New DTM for the first time in the Eifel: Opel seeks revenge for Sachsen- ring defeat, King Ludwig on the fore When the chequered flag is shown after the first of the two Nurburgring rounds of the DTM (Deutsche Tourenwagen Masters), August 20,...
New DTM for the first time in the Eifel: Opel seeks revenge for Sachsen- ring defeat, King Ludwig on the fore
When the chequered flag is shown after the first of the two Nurburgring rounds of the DTM (Deutsche Tourenwagen Masters), August 20, it is only half-time in the season. After a well-balanced start of the season, with three wins apiece for both Opel and Mercedes, Opel is a little bit down before the fifth of nine DTM-week-ends in the year 2000: after a tyre failure on his Opel V8 Coupe at the Sachsenring, Manuel Reuter (Opel Team Phoenix) lost ground on points leader Bernd Schneider (Team D2 AMG Mercedes). But there is no sign of resignation within the Russelsheim squad. "Anyone who knows Opel, knows also that we never give up", says Opel motorsport director Volker Strycek. "There still are ten races with 20 points at stake in each one - the race is wide open." Norbert Haug, Mercedes-Benz motorsport director judges: "The result of the Sachsenring-round, with three Mercedes drivers on the podium, doesn't show the real situation in the DTM. But of course, we are happy with our advantage."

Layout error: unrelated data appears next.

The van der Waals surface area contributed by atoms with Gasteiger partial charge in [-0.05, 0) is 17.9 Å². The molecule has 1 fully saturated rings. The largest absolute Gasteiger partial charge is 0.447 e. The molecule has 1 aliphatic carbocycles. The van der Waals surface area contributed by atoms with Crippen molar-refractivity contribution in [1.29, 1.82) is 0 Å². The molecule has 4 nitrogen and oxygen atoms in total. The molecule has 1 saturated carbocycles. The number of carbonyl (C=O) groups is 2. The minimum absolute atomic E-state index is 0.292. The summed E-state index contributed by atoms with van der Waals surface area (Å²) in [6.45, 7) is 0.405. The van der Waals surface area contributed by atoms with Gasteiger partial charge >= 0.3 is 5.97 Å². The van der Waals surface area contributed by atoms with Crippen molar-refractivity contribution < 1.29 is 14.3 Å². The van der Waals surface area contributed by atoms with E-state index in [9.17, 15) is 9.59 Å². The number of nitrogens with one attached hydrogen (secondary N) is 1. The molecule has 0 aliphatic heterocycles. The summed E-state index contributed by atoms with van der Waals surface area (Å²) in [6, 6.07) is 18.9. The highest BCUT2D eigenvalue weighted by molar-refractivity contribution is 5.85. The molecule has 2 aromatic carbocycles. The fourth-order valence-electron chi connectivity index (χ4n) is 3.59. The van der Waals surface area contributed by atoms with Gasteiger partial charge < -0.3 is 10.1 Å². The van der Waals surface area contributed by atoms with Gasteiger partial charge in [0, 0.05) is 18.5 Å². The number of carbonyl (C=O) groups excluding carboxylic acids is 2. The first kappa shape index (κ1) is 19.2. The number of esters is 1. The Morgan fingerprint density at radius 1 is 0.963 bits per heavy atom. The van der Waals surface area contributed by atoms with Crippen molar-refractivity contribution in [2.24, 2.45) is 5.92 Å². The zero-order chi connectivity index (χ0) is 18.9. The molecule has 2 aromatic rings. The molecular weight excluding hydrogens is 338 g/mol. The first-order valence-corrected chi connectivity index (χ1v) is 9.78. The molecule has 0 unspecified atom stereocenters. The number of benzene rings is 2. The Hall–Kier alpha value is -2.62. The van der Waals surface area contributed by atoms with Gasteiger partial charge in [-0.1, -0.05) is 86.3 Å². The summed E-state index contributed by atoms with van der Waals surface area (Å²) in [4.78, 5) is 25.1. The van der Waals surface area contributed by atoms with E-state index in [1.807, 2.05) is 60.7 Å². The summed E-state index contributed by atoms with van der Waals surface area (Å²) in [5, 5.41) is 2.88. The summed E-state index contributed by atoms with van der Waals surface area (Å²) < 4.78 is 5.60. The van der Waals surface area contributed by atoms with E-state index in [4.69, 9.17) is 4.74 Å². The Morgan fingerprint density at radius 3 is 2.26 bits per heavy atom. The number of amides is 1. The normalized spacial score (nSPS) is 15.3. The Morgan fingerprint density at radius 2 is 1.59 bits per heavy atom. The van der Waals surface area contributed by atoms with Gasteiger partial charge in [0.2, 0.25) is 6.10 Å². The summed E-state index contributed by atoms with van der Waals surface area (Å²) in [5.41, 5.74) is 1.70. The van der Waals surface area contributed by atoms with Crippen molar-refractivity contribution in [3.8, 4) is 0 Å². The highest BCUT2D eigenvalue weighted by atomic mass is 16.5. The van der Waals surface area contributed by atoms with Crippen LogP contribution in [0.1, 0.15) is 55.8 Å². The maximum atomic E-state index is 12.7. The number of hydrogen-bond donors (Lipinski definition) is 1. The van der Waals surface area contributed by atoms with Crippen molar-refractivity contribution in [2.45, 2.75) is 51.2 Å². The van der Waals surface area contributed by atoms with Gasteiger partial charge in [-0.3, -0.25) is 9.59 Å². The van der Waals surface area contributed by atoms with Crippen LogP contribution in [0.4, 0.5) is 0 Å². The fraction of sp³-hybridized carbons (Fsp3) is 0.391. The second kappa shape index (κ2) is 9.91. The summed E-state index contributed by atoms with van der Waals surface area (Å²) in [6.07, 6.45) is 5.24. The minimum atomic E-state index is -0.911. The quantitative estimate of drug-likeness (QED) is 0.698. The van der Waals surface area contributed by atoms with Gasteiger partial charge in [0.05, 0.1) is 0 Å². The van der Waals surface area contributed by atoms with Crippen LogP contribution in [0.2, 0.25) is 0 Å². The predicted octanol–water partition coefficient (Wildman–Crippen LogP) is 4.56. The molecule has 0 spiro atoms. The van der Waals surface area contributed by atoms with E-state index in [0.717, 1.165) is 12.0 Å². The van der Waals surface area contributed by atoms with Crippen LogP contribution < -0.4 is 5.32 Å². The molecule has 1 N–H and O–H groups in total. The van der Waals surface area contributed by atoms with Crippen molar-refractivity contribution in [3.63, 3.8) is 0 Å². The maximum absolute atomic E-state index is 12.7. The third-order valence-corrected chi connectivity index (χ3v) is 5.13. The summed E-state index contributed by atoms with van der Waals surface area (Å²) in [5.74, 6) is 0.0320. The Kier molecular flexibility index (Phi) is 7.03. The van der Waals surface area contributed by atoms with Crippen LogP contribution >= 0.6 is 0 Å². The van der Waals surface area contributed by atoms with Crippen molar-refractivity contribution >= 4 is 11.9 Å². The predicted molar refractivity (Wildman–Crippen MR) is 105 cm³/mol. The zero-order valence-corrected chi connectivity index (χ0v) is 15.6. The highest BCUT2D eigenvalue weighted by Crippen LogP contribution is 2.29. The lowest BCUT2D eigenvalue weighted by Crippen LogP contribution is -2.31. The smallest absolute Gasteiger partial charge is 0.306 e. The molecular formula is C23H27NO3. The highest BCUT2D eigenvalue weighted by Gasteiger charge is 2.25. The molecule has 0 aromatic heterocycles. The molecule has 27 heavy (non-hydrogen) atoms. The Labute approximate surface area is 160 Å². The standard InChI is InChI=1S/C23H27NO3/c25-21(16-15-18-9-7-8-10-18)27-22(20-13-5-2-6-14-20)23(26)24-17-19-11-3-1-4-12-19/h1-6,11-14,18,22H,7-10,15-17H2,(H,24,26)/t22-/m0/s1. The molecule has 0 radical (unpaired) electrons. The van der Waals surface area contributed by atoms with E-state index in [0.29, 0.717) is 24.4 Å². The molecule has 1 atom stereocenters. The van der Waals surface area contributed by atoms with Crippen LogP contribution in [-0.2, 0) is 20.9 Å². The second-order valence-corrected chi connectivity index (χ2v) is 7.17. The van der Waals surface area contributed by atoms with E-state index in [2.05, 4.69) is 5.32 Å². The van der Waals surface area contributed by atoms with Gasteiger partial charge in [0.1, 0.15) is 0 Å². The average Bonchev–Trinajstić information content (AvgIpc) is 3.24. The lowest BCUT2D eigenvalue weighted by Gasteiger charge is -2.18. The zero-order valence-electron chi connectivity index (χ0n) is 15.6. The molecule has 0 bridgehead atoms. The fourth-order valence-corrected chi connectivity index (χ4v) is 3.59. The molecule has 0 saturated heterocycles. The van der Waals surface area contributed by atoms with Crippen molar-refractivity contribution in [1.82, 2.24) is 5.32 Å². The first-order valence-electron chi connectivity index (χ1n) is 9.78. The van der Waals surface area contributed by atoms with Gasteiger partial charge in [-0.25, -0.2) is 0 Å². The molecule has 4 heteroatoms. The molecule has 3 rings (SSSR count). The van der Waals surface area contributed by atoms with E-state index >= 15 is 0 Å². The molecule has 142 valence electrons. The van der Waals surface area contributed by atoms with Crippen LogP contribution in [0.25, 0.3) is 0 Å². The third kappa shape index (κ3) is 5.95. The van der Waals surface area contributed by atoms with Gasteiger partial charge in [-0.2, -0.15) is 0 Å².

Nurburgring-king, Klaus Ludwig, who moved up into third place in the championship after his double victory in Saxony with his Mercedes-Benz CLK (Team Warsteiner AMG Mercedes), is careful with his prediction: "I am highly motivated", the 50-year old says, "but I know how quickly you can fall. In such a competitive field, you also need a bit of luck." The varying lay-out of the track reqiures a perfect co-operation between the driver and the engineer, in order to find the right balance of the car. Ludwig: "The Ring has it all: long straights, fast sections, slow corners, hard braking points - challenging for a driver, but not so complicated that my local knowledge turns out into a decisive advantage."
The two-day DTM-test at the 4.556 km long Grand Prix-track, four weeks ago, saw 16 drivers within one second, and the two Abt-drivers, Laurent Aiello and Kris Nissen were only one and a half second down on the front runners in their Abt-Audi TTRs. "Having been able to test at the Ring really helps us, we are confident coming to the Eifel", says team director Hans-Jurgen Abt. Opel-driver Uwe Alzen (Opel Team Holzer) was fastest on both days. Is Alzen a favourite? "Of course, I would like to turn my speed into a race success", he explains. "But nowhere else, the grip conditions change as quickly as they do at the Nurburgring. A set-up that is excellent today can be wrong the following day, just because of a slightly different temperature or more rubber on the track."
Harald Bloche - Motorsport.com